Our homes are not only the single most valuable possession most of us ever own … they’re also one of our single largest sources of carbon dioxide emissions. But there ARE things we can do about that.
After transportation, housing is the largest contributor of carbon emissions by the typical U.S. middle-class family. These emissions result from:
– manufacture and transport of building materials;
– construction of the dwelling;
– generation of electricity used for cooling and heating it or from natural gas burned for heating, cooking, water heaters, etc.; and
– maintenance of the interior and of the surrounding landscape.
As with our individual transportation decisions, there are numerous ways to reduce emissions associated with housing. Here are three that can have a significant impact:
1) Live in a smaller home, in particular once we reach the “empty nest” stage.
Even as average family size in the U.S. has decreased over the last few decades, median home size has increased. In 1973, the median size new home in the U.S. was 1,525 square feet, with the average household size at 3.0 persons. But by 2010, the median size new home had increased by more than 600 square feet, to 2,169 square feet, even as the average household size had dropped to 2.6 persons.
2) Purchase renewable energy from local or regional power suppliers.
This option is available to at least 50 percent of U.S. consumers, according to the U.S. Department of Energy. Customers generally pay a small premium in exchange for electricity generated from renewable sources – which are either carbon-free (e.g., wind and solar) or carbon-neutral (e.g., biomass).
3) Let nature complete the cycle of death, decay, and renewal of your outdoor trees and plants.
Many homeowners unwittingly break a natural cycle that has been ongoing since trees started inhabiting the Earth. This is the cycle of leaf drop, decay, and leaf re-emergence.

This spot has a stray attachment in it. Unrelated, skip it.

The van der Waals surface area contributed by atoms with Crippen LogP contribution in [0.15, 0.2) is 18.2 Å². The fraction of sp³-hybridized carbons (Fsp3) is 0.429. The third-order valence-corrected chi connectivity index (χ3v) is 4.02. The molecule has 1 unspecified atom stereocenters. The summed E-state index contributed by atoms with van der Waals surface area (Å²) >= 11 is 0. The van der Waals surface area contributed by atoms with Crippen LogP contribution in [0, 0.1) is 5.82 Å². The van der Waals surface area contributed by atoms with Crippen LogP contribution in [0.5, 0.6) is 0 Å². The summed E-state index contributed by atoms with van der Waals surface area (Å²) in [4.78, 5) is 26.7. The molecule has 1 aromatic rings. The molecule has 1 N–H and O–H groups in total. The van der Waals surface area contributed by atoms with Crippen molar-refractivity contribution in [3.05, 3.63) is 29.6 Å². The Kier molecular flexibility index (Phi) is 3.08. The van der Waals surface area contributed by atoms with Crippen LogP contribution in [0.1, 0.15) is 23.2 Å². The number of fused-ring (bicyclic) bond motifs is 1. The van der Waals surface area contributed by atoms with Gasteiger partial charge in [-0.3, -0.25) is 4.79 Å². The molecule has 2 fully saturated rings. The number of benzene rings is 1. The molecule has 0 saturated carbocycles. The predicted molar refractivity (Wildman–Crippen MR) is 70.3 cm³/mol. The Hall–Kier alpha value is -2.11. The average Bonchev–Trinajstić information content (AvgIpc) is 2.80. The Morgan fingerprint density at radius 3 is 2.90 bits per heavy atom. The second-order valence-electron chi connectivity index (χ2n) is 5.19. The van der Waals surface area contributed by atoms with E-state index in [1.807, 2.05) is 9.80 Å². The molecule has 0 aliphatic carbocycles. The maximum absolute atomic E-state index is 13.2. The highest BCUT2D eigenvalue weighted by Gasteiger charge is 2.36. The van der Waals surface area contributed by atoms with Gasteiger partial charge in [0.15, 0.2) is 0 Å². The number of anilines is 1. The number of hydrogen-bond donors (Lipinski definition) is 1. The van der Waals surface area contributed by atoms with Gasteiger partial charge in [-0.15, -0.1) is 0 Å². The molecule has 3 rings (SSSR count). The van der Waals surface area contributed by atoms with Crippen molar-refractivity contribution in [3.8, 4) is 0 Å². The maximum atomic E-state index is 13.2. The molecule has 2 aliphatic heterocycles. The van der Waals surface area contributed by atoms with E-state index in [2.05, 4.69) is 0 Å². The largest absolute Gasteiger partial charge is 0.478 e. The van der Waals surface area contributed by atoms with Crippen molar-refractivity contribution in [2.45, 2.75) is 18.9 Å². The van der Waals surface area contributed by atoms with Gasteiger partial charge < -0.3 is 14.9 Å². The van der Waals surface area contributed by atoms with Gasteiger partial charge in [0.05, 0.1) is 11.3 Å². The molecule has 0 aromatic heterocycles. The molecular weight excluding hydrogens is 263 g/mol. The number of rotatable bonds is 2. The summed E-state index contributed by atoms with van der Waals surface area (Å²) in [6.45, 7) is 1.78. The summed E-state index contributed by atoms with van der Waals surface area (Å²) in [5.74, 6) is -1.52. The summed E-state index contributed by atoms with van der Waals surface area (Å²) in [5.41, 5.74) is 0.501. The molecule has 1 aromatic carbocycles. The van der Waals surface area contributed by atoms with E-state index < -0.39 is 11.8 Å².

After leaves reach a certain age and die and fall to the ground, they decay and the elements they contain (nitrogen, phosphorus, potassium, etc.) are absorbed by the root systems of the same trees that dropped the leaves. These elements are then used by the tree to create new leaves. Uninterrupted, this cycle repeats itself annually. This cycle explains why trees in a native setting do just fine without additional supplemental fertilizer. Essential elements are recycled. Also, the organic carbon-based compounds in the decaying leaves help to maintain the structure and water retention capacity of the soil. But for reasons of neatness, or as a result of incorrect beliefs that by removing fallen leaves, turfgrass can grow under the trees, these leaves are raked up and stuffed into what are usually petroleum-based plastic or recyclable paper bags needing, you guessed it, transport and disposal.”Put Click To Tweet
The inability of turfgrass to grow thick and lush under shade trees has more to do with the shade than with the fallen leaves. Turfgrasses are full-Sun plants and need to be in a high-light environment to thrive. The key here is to not over-prune or cut down valuable shade trees. Instead, grow shade-tolerant shrubs and ground covers, but not grass, under the tree’s canopy.
Some may argue that disposing of leaves is not such a bad practice because many municipalities take leaves and other yard “waste” to a composting facility. However, this practice is not as environmentally sound as simply keeping the leaves in place. Fossil-fuel burning trucks are needed to transport the leaves to the composting facility, and fossil-fuel burning heavy equipment then is used to process the leaves into finished compost.
For those bothered by the “messiness” of brown leaves scattered over the lawn, periodically running a lawn mower over them can ease that discomfort. The mower will break up the leaves, and the leaf fragments will quickly disintegrate into the lawn. And the same holds true for grass clippings. If there are areas of a lawn where leaves tend to accumulate … Voila! Those leaves can be collected and used to mulch around trees and shrubs.
That leaf mulch breaks down quickly, compared to wood- and bark-based mulches, but it’s nutrient-rich, renewable, and … free.
Craig K. Chandler is a retired horticulturist and professor at the University of Florida’s Gulf Coast Research and Education Center, where he led the university’s strawberry breeding program from 1987 until 2010.